Mullins  and  Craig  expressed  interest  in buying a cake for “our  wedding.”  Pet.  App.  64a.  Phillips  refused  to  serve  them,  explaining  that  the Company had a policy of refusing to sell baked goods for  weddings  of  same-sex  couples. Pet.  App.  65a.  Phillips  did  not  ask  for,  and  Mullins  and Craig  did not  offer,  any  details  about  the  design  of  the  cake.  Phillips  was  unwilling  to  make  any  cake  for  the wedding  because  they  were  a  same-sex  couple,  and therefore  any  further  discussion  would  have  been fruitless. 

Given that, what you describe as the baker's response seems reasonable, given his beliefs and stated policy.

While advocates certainly shade the facts in court filings, submitting something untrue, especially before the U.S. Supreme Court, can result in sanctions, not to mention just outright losing, so I have no reason to doubt the veracity of this description.

This still doesn't rule out refusing to sell an off-the-shelf wedding cake...but I don't know whether he makes any such thing.  Perhaps all his wedding cakes are custom.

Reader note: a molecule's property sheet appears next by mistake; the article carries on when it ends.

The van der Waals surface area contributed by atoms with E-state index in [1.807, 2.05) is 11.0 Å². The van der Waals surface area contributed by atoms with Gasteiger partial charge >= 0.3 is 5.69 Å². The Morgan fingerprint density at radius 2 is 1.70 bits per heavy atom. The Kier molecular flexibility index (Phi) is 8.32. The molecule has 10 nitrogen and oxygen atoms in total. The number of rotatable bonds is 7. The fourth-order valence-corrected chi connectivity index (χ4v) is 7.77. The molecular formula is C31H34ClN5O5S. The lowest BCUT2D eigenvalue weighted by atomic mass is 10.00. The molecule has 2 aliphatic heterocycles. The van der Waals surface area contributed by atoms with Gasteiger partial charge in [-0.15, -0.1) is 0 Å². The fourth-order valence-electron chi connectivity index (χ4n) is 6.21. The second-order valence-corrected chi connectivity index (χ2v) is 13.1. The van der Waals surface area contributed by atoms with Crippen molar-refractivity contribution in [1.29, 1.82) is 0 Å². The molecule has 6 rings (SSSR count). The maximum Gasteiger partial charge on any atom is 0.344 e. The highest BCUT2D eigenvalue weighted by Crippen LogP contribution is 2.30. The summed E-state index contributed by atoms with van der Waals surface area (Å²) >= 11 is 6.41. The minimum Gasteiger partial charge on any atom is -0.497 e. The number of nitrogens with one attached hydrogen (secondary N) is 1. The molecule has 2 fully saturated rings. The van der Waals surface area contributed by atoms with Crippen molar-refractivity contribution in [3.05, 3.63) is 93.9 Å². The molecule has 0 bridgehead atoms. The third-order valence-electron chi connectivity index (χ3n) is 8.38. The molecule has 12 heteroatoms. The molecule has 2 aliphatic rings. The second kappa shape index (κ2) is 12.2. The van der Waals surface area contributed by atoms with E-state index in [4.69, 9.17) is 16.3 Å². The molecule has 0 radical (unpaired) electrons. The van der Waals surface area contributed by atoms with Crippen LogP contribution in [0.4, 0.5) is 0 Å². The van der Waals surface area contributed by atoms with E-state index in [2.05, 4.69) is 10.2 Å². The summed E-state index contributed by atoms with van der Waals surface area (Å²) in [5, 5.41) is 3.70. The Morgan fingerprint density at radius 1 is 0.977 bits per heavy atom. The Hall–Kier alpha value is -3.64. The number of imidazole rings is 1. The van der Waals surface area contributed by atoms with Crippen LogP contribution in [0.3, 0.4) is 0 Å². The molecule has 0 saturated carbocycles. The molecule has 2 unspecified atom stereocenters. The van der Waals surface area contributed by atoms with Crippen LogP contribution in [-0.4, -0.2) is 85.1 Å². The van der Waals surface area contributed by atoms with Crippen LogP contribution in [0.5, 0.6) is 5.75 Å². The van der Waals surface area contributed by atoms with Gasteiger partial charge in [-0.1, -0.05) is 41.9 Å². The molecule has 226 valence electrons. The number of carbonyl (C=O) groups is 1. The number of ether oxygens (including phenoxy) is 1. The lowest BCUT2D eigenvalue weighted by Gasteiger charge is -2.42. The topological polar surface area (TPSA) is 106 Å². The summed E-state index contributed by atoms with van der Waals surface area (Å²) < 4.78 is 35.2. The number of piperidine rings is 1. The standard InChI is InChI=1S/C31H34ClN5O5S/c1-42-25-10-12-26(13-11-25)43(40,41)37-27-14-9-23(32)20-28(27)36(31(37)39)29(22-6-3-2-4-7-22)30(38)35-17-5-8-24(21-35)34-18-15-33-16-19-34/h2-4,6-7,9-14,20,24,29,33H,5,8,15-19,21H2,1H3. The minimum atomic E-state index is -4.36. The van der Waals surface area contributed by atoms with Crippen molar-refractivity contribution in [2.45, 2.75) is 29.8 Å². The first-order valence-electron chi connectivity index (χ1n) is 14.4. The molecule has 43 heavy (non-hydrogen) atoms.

« Last Edit: December 11, 2017, 12:59:32 PM by MaddogLutheran »
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MaddogLutheran

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Re: In Colorado, The Cake is in the Supreme Court oven
« Reply #44 on: December 11, 2017, 01:09:19 PM »
Here we see one major location in which the "protected class" silliness hits the oil slick — rather than protecting anyone, it becomes a stick used to goad society in a particular direction.

Thanks for offering this.  If I didn't know any better, I'd think that Dr. Becker was an internet bot.  "Protective class!  Case decided!"

The very thing at issue here is weighing the competing rights.  Something which people like Dr. Becker (and the plaintiffs) are not interested in investigating, secure in their identity politics.  What should be important in a case like this, and subject to a balancing test, is whether other suppliers are reasonably available.

Sterling Spatz
« Last Edit: December 11, 2017, 01:37:02 PM by MaddogLutheran »